This post will be a continuation of my last post, Personal Photographic Perspective: Part 1. Basically, just some ideas and opinions regarding photographic equipment and what is, or isn’t necessary to capture good images especially when storm chasing. Keep in mind that in storm chasing, the photographer is often dealing with extremes in contrast, lighting, hazards to equipment, and not being in the right place at the right time. If you have the luxury of time to compose a great photo, fantastic. Quite often, it’s more a matter of documentation along the lines of fast-paced photojournalism. On more than one occasion I’ve been faced with the problem of simply pointing the camera, hitting the shutter, and getting the hell out of the way. “Art” doesn’t happen when a rapidly rotating wall cloud is approaching your location or cloud-to-ground lightning strikes are occurring dangerously close.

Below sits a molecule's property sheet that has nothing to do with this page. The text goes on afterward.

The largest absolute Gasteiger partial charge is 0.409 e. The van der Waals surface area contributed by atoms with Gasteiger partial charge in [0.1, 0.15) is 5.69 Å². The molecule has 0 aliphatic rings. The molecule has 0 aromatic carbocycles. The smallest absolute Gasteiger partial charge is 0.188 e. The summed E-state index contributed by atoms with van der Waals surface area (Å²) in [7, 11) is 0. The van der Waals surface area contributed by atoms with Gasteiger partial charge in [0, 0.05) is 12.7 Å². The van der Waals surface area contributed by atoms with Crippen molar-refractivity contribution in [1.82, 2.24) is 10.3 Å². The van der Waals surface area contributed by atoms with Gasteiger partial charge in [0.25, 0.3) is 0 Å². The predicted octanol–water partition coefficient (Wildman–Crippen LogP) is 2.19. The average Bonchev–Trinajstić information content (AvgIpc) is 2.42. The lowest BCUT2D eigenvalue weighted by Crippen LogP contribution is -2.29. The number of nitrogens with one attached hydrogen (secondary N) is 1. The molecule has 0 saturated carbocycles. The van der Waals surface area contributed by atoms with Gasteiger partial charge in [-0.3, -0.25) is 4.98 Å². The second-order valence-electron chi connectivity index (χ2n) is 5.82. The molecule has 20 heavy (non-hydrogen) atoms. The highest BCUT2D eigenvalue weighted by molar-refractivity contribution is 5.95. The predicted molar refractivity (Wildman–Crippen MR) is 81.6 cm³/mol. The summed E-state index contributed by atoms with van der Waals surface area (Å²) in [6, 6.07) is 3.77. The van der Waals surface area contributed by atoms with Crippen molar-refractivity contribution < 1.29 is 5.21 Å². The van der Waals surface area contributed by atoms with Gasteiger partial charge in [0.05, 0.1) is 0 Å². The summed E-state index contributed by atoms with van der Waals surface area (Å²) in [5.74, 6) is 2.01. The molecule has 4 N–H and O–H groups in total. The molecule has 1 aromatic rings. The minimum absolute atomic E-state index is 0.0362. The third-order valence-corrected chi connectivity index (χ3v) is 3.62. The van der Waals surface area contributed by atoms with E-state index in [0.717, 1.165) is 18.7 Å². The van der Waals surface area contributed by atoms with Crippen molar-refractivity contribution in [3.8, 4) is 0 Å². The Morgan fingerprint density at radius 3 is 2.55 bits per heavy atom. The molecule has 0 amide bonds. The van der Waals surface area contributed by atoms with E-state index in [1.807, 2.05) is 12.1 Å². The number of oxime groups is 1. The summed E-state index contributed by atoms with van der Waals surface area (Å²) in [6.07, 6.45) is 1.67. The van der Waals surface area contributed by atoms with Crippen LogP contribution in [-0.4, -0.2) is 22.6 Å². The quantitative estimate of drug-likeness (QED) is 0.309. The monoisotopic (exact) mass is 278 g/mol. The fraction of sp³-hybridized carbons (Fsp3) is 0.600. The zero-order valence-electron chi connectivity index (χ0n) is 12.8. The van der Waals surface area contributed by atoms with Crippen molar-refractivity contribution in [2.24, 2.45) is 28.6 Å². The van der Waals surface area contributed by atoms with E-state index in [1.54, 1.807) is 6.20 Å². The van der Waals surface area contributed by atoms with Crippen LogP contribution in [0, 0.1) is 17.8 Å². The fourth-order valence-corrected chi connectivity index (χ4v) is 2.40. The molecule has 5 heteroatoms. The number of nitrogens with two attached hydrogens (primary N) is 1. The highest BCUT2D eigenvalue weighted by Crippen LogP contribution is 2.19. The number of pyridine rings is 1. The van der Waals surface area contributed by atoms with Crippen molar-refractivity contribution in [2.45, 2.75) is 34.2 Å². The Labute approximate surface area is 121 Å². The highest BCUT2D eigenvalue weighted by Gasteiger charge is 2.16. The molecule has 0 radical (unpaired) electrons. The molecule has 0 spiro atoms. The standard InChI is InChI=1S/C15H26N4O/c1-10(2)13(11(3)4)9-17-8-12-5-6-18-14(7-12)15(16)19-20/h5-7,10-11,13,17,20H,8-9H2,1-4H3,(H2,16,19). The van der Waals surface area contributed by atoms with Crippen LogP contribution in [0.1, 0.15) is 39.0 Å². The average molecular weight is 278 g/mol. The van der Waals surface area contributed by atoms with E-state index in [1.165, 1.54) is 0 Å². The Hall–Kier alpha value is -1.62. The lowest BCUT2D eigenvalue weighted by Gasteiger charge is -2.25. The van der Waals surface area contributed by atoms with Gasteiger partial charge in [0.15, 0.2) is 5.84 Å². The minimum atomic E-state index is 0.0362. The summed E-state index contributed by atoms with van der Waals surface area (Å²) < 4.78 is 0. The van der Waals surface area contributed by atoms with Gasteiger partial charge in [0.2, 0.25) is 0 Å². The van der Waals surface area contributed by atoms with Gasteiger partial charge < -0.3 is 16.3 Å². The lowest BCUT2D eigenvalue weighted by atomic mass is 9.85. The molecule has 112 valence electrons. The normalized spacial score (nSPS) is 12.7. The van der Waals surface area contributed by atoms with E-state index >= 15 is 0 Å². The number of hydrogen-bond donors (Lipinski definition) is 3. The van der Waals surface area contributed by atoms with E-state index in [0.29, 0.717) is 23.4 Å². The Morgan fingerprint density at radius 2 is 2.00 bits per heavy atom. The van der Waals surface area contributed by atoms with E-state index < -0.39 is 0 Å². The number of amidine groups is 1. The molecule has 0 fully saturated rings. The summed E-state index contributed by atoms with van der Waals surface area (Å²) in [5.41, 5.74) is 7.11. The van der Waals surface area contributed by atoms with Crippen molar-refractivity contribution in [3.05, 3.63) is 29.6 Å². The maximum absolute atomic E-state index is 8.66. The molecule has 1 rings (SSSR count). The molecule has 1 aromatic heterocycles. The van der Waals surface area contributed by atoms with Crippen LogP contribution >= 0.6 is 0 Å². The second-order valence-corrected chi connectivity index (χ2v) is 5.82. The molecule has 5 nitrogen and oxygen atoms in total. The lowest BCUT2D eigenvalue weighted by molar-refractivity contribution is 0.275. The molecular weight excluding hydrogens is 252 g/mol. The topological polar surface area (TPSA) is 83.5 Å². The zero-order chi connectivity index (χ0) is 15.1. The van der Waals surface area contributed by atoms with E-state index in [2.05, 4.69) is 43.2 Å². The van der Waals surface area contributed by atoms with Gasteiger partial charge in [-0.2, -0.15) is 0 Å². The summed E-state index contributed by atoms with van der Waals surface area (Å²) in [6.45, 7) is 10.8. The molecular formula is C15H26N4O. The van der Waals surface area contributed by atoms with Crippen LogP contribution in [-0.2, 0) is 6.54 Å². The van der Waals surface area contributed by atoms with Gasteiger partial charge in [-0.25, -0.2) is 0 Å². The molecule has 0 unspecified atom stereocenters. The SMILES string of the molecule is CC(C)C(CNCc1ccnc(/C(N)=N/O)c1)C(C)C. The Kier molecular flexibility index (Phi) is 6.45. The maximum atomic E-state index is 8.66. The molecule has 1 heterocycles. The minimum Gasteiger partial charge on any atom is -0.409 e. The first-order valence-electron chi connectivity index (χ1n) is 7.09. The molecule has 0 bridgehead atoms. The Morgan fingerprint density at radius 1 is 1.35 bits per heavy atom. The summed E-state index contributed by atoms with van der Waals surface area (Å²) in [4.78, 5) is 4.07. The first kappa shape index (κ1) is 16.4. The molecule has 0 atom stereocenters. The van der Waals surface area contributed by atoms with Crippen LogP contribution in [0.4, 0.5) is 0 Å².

In discussing equipment, I can’t speak highly enough of Ken Rockwell’s site. His page, “Your Camera Doesn’t Matter” is a must read for ANYONE getting into photography, especially those who think sinking gobs of money into equipment will improve their images. “But if I only had the latest and greatest DSLR, etc, I’d be a great photographic artist. Wrong. Not true. Fable. Fallacy. Outright lie & pure rubbish. Read this: http://www.kenrockwell.com/tech/notcamera.htm Your camera doesn’t have a thing to do with how good your photos are. If you suck with a point-and-shoot digital, you’re going to suck even more with a Nikon D3X that is ridiculously overpriced. Save your money and get one of these: http://kenrockwell.com/canon/fd/ae-1-program.htm The Canon AE-1 Program I have was made sometime in the early 1980’s has an all black body, and is simply a dream to use. Any Canon FD compatible lens works with it, and like my original AE-1 from 1979, is sturdy and can take the rigors of storm chasing. The link will tell you all about the AE-1 Program. What’s not to like about a camera that after over 25 years is still popular and commands top dollar on the used camera market? Simply put, buy one. Get some Fuji Velvia 50 ASA transparency (slide) film and you’ll be shooting the equivalent of around 22 megapixels. A lot cheaper, more practical, and same results as the top dollar DSLR’s from Canon or Nikon.